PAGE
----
Available in stainless steel. Minimum order value of £15+VAT. Shipping to the UK only.

clock springs

Clock Springs

What is a Clock Spring

A clock spring gets its name from the motion of movement that the spring exhibits. They are found in watches, but many other objects and industries also utilise them. Unlike wire torsion springs, clock springs are made from flat metal strips. You may find them referred to as a flat torsion spring or a type of flat spring. Clock springs are designed to produce a torsional force in a circular movement. Force applied to a clock spring that coils around itself generates more torsional force as the spring tries to uncoil. Conversely, the more the spring is unwound, the less force is exhibited, in contrast to how a constant torque spring functions.

The term clock spring is commonly interchanged with the following:

  • Power spring
  • Motor springs
  • Mainsprings (watchmaking)
  • Hair springs
  • Balance springs

Here at Metrol, we observe a distinction between our clock springs and power springs. For the latter, the coils wound tighter, and the rotating spirals of flat spring are in contact with one another. This requires lubrication but allows a greater torsional force within applications.


TC = Total Number of coils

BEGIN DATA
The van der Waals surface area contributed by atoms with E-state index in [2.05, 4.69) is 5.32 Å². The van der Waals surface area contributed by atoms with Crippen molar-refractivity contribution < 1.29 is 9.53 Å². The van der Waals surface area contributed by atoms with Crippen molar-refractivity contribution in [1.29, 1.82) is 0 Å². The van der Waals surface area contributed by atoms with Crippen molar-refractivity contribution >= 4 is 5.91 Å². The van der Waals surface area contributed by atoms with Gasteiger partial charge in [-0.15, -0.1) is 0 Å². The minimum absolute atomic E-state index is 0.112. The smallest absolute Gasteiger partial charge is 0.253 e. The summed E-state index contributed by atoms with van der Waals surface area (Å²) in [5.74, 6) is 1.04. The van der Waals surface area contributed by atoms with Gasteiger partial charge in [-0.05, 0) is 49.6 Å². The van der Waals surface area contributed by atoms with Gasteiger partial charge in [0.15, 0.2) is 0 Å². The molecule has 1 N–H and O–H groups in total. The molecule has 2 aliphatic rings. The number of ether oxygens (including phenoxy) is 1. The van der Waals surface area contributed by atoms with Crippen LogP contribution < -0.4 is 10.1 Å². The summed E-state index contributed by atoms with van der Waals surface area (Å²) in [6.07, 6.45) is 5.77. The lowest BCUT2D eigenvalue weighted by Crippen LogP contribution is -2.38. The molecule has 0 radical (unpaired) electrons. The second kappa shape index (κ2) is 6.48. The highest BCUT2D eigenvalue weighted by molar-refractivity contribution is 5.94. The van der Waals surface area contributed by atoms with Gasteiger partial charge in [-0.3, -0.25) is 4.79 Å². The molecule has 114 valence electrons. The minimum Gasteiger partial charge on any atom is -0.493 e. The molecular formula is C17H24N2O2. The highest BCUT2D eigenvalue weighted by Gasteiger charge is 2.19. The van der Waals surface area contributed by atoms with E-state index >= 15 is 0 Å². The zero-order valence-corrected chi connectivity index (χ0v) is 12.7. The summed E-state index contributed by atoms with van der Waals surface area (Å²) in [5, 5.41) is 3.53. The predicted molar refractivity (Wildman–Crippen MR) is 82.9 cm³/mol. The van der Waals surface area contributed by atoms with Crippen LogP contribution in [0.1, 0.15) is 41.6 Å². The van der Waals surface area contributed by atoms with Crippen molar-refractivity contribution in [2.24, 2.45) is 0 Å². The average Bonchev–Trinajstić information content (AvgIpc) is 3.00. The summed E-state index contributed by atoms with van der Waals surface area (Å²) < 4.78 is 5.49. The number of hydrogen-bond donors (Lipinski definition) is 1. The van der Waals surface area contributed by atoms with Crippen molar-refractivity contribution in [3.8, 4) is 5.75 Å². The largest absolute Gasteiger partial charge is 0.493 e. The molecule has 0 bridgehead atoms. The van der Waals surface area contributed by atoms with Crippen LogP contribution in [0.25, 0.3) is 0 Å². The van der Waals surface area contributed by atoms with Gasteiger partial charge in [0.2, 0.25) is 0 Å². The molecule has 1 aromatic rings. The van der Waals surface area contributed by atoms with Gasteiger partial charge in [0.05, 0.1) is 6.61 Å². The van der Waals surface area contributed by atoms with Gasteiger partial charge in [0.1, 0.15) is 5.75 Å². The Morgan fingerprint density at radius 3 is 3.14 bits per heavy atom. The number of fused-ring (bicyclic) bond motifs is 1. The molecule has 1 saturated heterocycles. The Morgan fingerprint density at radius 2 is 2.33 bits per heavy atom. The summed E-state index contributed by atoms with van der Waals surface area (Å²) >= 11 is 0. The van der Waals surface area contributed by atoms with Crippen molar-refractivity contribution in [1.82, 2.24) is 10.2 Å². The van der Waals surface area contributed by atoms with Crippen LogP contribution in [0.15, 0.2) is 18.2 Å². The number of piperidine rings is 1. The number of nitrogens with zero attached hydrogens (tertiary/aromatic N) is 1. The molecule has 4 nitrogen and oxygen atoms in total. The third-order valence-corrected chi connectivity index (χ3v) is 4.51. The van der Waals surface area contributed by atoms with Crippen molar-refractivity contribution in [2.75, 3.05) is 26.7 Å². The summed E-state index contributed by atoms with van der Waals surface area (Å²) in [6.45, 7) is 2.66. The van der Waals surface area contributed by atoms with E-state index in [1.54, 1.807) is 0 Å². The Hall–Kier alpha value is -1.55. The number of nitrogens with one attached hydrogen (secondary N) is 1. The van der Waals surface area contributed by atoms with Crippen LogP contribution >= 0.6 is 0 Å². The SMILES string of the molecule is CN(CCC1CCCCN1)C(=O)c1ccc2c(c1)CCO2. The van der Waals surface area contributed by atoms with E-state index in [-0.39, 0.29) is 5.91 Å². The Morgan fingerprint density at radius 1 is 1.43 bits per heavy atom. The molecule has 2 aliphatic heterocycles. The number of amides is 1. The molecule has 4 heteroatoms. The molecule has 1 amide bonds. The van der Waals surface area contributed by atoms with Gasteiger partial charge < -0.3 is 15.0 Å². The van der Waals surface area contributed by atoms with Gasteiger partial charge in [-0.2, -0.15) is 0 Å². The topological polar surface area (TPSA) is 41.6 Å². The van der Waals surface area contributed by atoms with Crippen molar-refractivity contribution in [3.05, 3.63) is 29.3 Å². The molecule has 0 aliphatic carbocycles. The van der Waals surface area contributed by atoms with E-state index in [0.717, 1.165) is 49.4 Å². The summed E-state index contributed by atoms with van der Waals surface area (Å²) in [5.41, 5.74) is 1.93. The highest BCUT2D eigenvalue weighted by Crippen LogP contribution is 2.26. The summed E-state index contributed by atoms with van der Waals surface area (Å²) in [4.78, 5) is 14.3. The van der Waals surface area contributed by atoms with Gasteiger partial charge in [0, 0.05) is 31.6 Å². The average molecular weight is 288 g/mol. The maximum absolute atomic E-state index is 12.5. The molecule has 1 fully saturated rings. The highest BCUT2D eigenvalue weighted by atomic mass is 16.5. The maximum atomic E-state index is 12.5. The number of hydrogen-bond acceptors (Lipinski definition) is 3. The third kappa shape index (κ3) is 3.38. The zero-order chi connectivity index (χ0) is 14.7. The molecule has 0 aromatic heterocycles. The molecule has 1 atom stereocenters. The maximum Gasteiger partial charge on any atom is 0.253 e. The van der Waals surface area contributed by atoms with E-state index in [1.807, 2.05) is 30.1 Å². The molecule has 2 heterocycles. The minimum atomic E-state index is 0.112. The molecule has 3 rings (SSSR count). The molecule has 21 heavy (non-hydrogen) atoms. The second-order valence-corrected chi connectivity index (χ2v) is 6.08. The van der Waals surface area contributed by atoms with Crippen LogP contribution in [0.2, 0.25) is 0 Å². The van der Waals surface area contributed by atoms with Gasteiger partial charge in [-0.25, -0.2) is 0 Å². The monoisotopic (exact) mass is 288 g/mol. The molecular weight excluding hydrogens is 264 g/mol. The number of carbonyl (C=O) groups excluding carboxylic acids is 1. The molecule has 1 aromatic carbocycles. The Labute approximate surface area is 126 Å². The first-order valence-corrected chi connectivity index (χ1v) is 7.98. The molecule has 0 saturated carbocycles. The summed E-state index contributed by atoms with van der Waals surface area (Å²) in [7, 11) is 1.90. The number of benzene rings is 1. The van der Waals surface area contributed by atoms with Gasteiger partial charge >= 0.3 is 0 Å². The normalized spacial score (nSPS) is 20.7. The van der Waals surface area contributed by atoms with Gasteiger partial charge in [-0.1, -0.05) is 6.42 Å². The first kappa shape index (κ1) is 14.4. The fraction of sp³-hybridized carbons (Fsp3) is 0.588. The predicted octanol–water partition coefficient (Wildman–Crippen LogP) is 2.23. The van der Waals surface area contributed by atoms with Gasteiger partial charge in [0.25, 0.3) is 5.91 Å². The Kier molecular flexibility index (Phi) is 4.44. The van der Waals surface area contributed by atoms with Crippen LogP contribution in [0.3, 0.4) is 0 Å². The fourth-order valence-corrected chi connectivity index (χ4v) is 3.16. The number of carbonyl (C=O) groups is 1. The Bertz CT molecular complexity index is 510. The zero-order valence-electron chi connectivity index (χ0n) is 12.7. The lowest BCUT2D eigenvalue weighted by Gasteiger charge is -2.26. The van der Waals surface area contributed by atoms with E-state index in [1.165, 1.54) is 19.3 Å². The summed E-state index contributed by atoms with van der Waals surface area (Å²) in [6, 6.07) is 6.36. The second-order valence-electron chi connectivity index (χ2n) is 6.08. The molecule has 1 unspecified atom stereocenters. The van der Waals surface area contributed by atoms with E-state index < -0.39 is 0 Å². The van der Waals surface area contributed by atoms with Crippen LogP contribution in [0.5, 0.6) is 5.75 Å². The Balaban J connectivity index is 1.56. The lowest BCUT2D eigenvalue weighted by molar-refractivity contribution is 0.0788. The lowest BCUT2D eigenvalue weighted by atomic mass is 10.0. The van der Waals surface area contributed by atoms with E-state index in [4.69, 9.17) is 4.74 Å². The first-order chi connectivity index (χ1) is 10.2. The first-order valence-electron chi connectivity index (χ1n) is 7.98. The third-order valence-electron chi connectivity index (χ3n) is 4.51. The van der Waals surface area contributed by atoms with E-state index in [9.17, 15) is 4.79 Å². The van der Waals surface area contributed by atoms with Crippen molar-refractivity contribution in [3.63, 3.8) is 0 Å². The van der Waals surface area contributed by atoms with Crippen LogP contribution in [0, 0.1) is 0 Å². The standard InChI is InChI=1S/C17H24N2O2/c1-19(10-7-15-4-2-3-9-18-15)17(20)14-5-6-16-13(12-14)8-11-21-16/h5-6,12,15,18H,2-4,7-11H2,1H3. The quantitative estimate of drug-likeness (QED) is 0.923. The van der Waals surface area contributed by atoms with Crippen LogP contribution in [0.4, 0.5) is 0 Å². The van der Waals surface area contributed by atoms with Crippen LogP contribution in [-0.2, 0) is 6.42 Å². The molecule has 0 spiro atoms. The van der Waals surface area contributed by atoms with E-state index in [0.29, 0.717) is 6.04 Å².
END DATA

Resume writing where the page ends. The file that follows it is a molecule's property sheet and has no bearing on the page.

R = Spring Rate, Nmm per degree of torque


Advantages of a Clock Spring

Although similar in appearance to power springs and constant torque springs, unlike tightly coiled power springs, clock springs have open coils with equal distance between. When mounted correctly, this reduces friction to zero. In addition, they do not require lubrication due to the lack of friction between moving parts. However, torque capacity is reduced as a result. Clock springs can be mounted in parallel in an application to provide a greater torsional force if required. They are also a cost-effective option when needing a torsional spring.

Metrol’s Clock Springs

Here at Metrol, our clock spring standard range is manufactured from rounded edge stainless steel. This affords a better fatigue life than many other materials used to make these springs in the industry.

Common Uses

Clock springs are commonly used in steering mechanisms, allowing the wheel to turn while still connected to various electrical systems. Most devices that require a smooth retraction system will operate with the assistance of a clock spring. Mechanical timers, lanyards and wind-up toys are just a few examples of products that function using clock springs.

Fitting Your Clock Springs

We recommend the clock spring be assembled on a grooved shaft with a milled or rounded end. To prevent the spring from forming an eccentric shape, compromising torque force and spring life, the outer end should be fixed as shown in the clock springs section of our springs catalogue. You will also find information about permitted static load and torque angles in this catalogue. If you need further assistance about permitted torques or anything to do with assembly, please call us on 01604 499332.

Order Online Today

You can receive spring products, providing they are in stock at the time of purchasing, the very next day with either Next Day or Express Delivery. Please note, this only applies to working days. You can find more information about UK shipping and international shipping with our DPD courier on our website.

As an experienced clock spring manufacturer, we’re here to offer guidance on our products’ optimum use or application. If you need any help, feel free to contact us using our online form.